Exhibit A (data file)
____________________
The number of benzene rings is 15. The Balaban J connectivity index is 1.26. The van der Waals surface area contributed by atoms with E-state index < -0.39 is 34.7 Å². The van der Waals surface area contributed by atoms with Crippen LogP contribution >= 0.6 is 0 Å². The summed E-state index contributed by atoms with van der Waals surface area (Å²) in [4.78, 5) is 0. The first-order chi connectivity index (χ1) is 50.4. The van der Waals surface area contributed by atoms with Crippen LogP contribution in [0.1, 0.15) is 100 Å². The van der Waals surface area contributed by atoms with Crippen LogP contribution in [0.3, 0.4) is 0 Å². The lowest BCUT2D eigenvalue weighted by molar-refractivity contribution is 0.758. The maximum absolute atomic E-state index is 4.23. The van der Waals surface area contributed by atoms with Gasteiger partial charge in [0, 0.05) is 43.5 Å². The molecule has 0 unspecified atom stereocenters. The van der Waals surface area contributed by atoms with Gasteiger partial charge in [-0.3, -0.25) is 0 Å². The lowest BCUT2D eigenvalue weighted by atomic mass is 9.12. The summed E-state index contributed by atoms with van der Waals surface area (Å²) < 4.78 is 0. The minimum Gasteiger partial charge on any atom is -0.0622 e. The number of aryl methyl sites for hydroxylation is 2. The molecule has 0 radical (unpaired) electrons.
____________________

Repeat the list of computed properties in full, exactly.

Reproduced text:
The number of benzene rings is 15. The Balaban J connectivity index is 1.26. The van der Waals surface area contributed by atoms with E-state index < -0.39 is 34.7 Å². The van der Waals surface area contributed by atoms with Crippen LogP contribution >= 0.6 is 0 Å². The summed E-state index contributed by atoms with van der Waals surface area (Å²) in [4.78, 5) is 0. The first-order chi connectivity index (χ1) is 50.4. The van der Waals surface area contributed by atoms with Crippen LogP contribution in [0.1, 0.15) is 100 Å². The van der Waals surface area contributed by atoms with Crippen LogP contribution in [0.3, 0.4) is 0 Å². The lowest BCUT2D eigenvalue weighted by molar-refractivity contribution is 0.758. The maximum absolute atomic E-state index is 4.23. The van der Waals surface area contributed by atoms with Gasteiger partial charge in [0, 0.05) is 43.5 Å². The molecule has 0 unspecified atom stereocenters. The van der Waals surface area contributed by atoms with Gasteiger partial charge in [-0.3, -0.25) is 0 Å². The lowest BCUT2D eigenvalue weighted by atomic mass is 9.12. The summed E-state index contributed by atoms with van der Waals surface area (Å²) < 4.78 is 0. The minimum Gasteiger partial charge on any atom is -0.0622 e. The number of aryl methyl sites for hydroxylation is 2. The molecule has 0 radical (unpaired) electrons.